Multinational companies are shifting their factories to Third World countries, whose cheap skills make it feasible to convert them into production centres for the global market. Can India become a global production centre for a burgeoning service industry-higher education?
Some will be shocked at the description of education as an industry-they view it as a basic need. I agree that primary education is a basic need which should be supplied free by the state. But higher education benefits individuals rather than the country, and so has a strong commercial aspect which too many intellectuals are unable to admit.
Education needs a lot of skilled labour. This is expensive in rich OECD countries, and explains why US colleges charge up to $ 20,000 a year. Yet these colleges are inundated with applications from all over the world.
You will note that these universities do not shift to Third World Co but Harvard and Oxford will never shift to India. A university is much more than a place of teaching-it also has a cultural ambience rooted in its traditions and geographical location. Oxford means the dreaming spires of ancient colleges, boat races down, the Thames, the acquisition of snob value in the British upper i set, and these characteristics are unshiftable.
But it is certainly possible is to create educational centres of excellence in India which are world class and could successfully seek some sort of affiliation with famous universities. Such Indian super-colleges cannot be the same as Harvard or Oxford, but can be acceptable substitutes from a purely academic viewpoint. This will make them attractive to the global student community. If India becomes a global producer of high-quality graduates, this will do far more than earn dollars from foreign students-it will raise quality-consciousness in the whole of Indian academia, create greater opportunities for Indians, to get a world-class education, and reverse the current drain of top academics to foreign universities. This will doubtless be condemned as elitist by some individuals, but I disagree. The real elitism lies in trying to subsidize higher education for the middle class while ignoring primary education for the masses. Higher education is an elite form of education, not a basic one.
SUPER-COLLEGES: India certainly has the skills needed for super-colleges. What it lacks is political, economic and cultural traditions which places academic excellence at the top of all priorities. Education is in a mess, with low and falling standards in many places. Politics dominates campuses. Mass copying is common. Student bodies have strong political connections and are able to force the postponement of exams, automatic promotions, and other devices which ensure that a degree has nothing to see, not on enforcing high academic standards. Caste-based reservations lead to further politicking and dilution of standards, notwithstanding the fact that they may improve social mobility.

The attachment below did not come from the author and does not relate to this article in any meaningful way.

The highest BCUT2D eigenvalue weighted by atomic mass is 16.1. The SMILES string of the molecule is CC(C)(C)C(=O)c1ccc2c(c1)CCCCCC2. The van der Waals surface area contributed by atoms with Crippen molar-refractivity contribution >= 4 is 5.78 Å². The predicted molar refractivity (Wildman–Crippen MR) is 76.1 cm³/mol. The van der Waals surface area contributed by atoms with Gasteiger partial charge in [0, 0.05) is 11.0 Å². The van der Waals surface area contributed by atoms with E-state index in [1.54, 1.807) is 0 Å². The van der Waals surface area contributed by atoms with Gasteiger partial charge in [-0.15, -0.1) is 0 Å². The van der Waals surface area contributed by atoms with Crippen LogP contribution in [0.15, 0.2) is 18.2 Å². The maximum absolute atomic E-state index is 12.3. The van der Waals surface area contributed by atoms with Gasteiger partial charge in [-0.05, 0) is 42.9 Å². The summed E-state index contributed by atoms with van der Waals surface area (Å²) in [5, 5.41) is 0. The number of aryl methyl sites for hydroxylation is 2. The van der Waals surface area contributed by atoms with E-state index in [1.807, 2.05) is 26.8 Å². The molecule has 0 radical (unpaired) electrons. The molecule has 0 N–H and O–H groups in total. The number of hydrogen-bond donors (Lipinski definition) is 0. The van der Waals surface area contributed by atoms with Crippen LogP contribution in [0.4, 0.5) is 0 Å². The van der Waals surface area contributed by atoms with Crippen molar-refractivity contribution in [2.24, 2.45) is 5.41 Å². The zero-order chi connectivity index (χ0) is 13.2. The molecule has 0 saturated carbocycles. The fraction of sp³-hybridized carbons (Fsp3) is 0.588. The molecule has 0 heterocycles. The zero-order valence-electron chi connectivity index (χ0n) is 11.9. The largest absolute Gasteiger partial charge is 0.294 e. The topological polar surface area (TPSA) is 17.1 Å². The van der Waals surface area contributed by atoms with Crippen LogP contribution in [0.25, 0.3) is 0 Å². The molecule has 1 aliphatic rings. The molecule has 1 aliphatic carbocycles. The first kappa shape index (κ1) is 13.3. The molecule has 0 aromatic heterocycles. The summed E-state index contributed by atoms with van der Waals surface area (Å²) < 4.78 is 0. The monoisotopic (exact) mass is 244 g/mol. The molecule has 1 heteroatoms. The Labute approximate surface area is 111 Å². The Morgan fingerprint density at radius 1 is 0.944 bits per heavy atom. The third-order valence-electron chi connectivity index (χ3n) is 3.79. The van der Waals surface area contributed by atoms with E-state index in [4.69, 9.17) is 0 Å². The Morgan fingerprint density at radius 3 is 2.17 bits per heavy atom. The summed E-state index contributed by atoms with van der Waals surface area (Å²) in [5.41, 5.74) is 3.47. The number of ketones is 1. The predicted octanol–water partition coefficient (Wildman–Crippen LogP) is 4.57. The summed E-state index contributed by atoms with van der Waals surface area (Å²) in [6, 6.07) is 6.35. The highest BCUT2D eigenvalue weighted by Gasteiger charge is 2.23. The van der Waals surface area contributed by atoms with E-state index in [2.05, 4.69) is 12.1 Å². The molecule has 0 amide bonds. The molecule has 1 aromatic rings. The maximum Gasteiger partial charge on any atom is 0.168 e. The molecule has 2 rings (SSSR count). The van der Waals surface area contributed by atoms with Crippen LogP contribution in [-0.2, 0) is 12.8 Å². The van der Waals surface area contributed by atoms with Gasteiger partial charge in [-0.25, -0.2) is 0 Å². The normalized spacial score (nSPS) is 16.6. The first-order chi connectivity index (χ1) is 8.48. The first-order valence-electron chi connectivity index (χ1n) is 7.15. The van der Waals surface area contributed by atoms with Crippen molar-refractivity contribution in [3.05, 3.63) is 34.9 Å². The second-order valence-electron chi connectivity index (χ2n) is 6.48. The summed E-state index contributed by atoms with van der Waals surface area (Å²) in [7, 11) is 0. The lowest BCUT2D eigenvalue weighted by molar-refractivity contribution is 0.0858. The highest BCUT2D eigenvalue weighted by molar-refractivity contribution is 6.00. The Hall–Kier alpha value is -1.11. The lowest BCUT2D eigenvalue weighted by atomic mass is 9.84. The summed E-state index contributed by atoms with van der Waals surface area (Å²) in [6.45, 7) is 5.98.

If we wish to create world-class super-colleges, we will have to pay world-class salaries, charge world-class fees, create world-class libraries and have world-class teaching aids. Given lower costs of living in India than in the US or UK, we can offer similar living standards at distinctly lower salaries, and this will mean distinctly lower fees too. But even these will be stiff. Scholarships should be available to talented but unwealthy students, since this should improve rather than diminish academic quality. But caste-based reservations must not be allowed. And the Supreme Court may have to be persuaded to change its detailed prescriptions for fees and admission procedures, which arc designed to curb rapacious capitation-fee colleges without thinking about the implications for world-class centres. The University Grants Commission may also have to be persuaded to think globally before finalising its new guidelines for private sector universities.
Given that slate governments and the UGC arc bust. super-colleges will almost certainly have to be privately funded. This will also insulate them from political interference. An unprecedented sum of money is available lo reputed institution- builders from global donors who are sick of financing corrupt governments, and want to divert some of this to NGOs. Global corporations are increasingly hiring Indian management and technical graduates, and may find it in their self-interest to fund new institutes.
In the midst of the governmental mess we have, amazingly, some excellent institutes of technology and management. We should expanding them to include more foreign students and charge closer to world-class fees. Many students migrate anyway, so we need to move towards a move formal globalisation. Several-students receive job offers as soon as they are admitted, so it seems.
feasible lo charge even unwealthy students high fees. financed, by loans from prospective employers.
These are merely some ideas; on, creating super-colleges, not a ‘detailed blueprint, and my aim ‘is simply to get a discussion going What I want to highlight is that’ we have hitherto discussed college education in terms of self-? sufficiency. This outlook has limitations. In higher education too, we need to move from ‘self sufficiency to a globalised.” outlook.